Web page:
Despite the troubling trends observed with respect to children’s unfamiliarity with local wildlife, several encouraging results for conservation emerged. Of the top 10 animals children listed as “liked”, five included species or taxonomic groups with one or more species listed as vulnerable or higher conservation status on the International Union for Conservation of Nature and Natural Resources Red List (e.g., panda, wolf, monkey, dolphin, lion, and tiger). Charismatic, “flagship” species have become iconic for conservation, and while controversial, they have increased positive attitudes toward species, and raised money for organizations (Dietz, Dietz & Nagagata, 1994; Smith & Sutton, 2008). We also found that children listed higher percentages of wild animals and fewer domestics in the free-listed questions than what has been observed in previous studies (Bjerke, Ødegårdstuen & Kaltenborn, 1998; Lindemann-Matthies, 2005), again suggesting the potential influence of viewing exotic animals in zoos or in the media. This shift is encouraging, as domestic cats and dogs contribute to native species declines (Doherty et al., 2017; Loss, Will & Marra, 2013), and when native and domestic species are at odds, difficult measures such as the euthanasia of domestic species are sometimes necessary. These methods are often unpalatable to the public (Peterson et al., 2017; Tannent et al., 2010), and preferences shifting toward wild animals may allow for greater understanding on such controversial management policies.
Model results revealed that efforts to connect children to nature should target girls and non-white children as well as continuing to engage children as they grow older. That these groups seemed to have particularly low familiarity with or view local animals as scary suggests that they are candidates for efforts to ensure broad support for biodiversity conservation in a local context. Similar trends have been found in other studies and calls to engage girls and minorities have existed for decades (Foster et al., 2013; Lopez, Brown & Unger, 2011; Stevenson, Peterson & Dunn, 2017). Our results that younger students included more local animals as liked (sixth graders) and fewer as scary (fourth graders) than other grade levels could be related to curriculum (e.g., both sixth and fourth grades have wildlife-related standards: NC Department of Public Instruction, http://www.ncreportcards.org/src/). However, other studies find that connections to nature and interest in the environment and wildlife decline as children age (Frew, Peterson & Stevenson, 2016; Stevenson et al., 2013), suggesting that efforts should continue to find ways to engage with older children. Finally, Caucasian children listed more local species for both liked and scary animals, suggesting a higher level of familiarity with local wildlife. This also reflects previous research, which finds that white children generally have higher environmental literacy levels than minority children (Stevenson et al., 2013). This has been linked to cultural views of the outdoors and the environment (Finney, 2006; Johnson, Bowker & Cordell, 2004) and recreation patterns (Floyd, Taylor & Whitt-Glover, 2009; Shores, Scott & Floyd, 2007). As suggested by many (Lopez, Brown & Unger, 2011; Stevenson, Peterson & Dunn, 2017), our results support the need for culturally sensitive opportunities to engage diverse constituents, including children, with local wildlife.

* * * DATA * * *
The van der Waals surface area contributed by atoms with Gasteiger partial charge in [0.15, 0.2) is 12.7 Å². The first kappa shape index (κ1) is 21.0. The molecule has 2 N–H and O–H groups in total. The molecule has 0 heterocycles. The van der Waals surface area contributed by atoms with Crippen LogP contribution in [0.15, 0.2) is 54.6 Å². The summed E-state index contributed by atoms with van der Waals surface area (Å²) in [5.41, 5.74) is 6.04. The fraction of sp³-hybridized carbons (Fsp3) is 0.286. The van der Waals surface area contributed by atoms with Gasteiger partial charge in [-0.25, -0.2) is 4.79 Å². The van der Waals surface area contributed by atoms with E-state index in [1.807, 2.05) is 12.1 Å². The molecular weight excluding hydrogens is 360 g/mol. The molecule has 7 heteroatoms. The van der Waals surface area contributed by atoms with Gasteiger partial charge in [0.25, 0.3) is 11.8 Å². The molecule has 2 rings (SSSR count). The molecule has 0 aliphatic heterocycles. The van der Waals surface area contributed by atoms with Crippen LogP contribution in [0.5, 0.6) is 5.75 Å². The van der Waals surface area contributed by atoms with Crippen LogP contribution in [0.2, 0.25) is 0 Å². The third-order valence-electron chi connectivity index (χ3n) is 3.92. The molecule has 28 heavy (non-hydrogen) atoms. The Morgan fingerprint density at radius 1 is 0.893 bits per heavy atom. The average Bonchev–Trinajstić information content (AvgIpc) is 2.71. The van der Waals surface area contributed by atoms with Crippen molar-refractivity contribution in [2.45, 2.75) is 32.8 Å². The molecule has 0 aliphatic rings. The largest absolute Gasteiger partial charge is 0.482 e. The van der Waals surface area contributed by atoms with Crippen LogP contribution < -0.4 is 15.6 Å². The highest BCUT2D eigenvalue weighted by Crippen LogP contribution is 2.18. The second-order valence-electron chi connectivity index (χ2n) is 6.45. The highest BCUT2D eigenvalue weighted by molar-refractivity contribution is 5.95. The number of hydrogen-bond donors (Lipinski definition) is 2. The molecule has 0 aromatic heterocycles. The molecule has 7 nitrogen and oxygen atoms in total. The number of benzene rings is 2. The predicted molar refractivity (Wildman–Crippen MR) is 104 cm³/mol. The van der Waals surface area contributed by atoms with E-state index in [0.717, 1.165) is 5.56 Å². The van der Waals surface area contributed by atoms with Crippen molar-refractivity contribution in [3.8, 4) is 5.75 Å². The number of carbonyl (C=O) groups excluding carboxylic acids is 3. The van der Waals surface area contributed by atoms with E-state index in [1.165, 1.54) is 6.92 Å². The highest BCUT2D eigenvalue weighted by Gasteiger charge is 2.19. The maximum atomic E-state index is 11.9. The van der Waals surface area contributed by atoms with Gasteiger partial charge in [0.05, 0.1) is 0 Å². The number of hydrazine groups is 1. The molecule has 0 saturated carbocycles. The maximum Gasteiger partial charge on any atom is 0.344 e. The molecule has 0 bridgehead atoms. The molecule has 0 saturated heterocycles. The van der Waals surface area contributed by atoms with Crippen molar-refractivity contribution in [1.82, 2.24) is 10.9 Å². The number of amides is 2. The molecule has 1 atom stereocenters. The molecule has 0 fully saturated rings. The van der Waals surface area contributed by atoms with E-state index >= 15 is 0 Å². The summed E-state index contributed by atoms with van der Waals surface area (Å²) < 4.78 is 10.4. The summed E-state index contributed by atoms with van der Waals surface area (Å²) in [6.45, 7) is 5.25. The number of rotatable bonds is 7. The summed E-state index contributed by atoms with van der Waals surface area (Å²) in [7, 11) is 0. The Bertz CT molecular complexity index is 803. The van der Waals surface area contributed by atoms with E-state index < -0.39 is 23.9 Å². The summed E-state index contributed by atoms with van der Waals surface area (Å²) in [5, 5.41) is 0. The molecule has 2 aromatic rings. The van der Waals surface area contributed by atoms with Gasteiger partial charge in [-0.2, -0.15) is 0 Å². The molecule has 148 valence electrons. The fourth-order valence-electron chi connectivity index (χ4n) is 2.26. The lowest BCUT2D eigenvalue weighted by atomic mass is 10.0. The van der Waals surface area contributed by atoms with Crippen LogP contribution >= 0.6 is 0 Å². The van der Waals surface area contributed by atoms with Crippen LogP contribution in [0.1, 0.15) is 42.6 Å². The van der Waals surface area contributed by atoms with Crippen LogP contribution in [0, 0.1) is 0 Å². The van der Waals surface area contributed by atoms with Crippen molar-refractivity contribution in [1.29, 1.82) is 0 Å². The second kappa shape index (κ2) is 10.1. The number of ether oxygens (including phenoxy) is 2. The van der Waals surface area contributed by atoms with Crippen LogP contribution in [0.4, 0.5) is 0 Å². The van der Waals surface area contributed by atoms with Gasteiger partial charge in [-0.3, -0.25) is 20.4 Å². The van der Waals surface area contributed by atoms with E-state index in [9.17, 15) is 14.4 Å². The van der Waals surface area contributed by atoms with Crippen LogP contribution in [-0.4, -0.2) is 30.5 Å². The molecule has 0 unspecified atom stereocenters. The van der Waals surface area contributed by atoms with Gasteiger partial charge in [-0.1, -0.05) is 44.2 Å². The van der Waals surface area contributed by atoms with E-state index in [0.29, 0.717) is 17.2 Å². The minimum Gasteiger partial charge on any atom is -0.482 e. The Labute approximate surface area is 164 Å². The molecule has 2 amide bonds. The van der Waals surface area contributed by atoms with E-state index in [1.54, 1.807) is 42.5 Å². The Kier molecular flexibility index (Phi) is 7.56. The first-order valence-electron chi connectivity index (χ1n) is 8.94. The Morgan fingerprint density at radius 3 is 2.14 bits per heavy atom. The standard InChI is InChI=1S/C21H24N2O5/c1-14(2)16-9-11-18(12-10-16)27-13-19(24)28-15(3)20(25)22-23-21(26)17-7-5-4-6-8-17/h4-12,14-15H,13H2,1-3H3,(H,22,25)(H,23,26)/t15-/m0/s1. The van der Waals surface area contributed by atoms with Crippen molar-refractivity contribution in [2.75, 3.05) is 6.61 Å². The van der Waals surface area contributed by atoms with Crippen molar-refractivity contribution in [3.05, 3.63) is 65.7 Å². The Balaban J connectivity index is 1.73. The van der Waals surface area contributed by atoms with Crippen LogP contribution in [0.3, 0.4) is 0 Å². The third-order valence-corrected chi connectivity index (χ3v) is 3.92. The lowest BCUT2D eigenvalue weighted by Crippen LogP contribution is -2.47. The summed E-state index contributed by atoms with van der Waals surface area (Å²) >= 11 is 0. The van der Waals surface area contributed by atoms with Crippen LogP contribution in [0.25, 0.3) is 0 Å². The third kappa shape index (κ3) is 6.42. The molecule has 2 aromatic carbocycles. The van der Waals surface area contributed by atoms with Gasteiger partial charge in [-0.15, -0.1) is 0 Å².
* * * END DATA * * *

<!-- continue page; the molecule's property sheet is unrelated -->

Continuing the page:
Although we offer these results as a contribution to conversations around the effects of children’s diminished exposure to nature, future research should continue to explore these questions with larger and more diverse samples. In our study, rural children were the least represented, and came from one rural school. While our model results found no school effect, future studies with larger sample sizes and more schools are needed to confirm the patterns observed in this study.
Our results imply that it may not be urbanization alone that is driving the Extinction of Experience, as the disconnect with wildlife among children spans across areas of urbanization. As conservation biologists, we are encouraged by the large percentage of globally endangered animals included for animals children liked, but find the low knowledge and unfavorable attitudes toward local species troubling.
Previous research, as well as our own results around hunting, suggests that education and recreation can help. Lindemann-Matthies (2005) found educational activities that involved children just noticing native plants and animals on the way to school increased their appreciation of and concern for local species’ well-being. Species-targeted programs have even increased children’s attitudes toward “unlikeable” species (Ballouard et al., 2012; Tomazic, 2011). A particularly impactful way of increasing exposure to native wildlife may be through nature-based citizen science programs, where active participation in research encourages observations about the environment, increasing participants’ knowledge on local biodiversity. Future studies should focus on understanding the role of such intentional activities in connecting children to nature, and design and evaluate culturally responsive ways of doing so. As the disconnect between children and wildlife is perhaps even more pronounced than previously understood, intentionally providing children experiences in nature may be one of the most important actions conservation biologists can take to promote biodiversity conservation among and for future generations.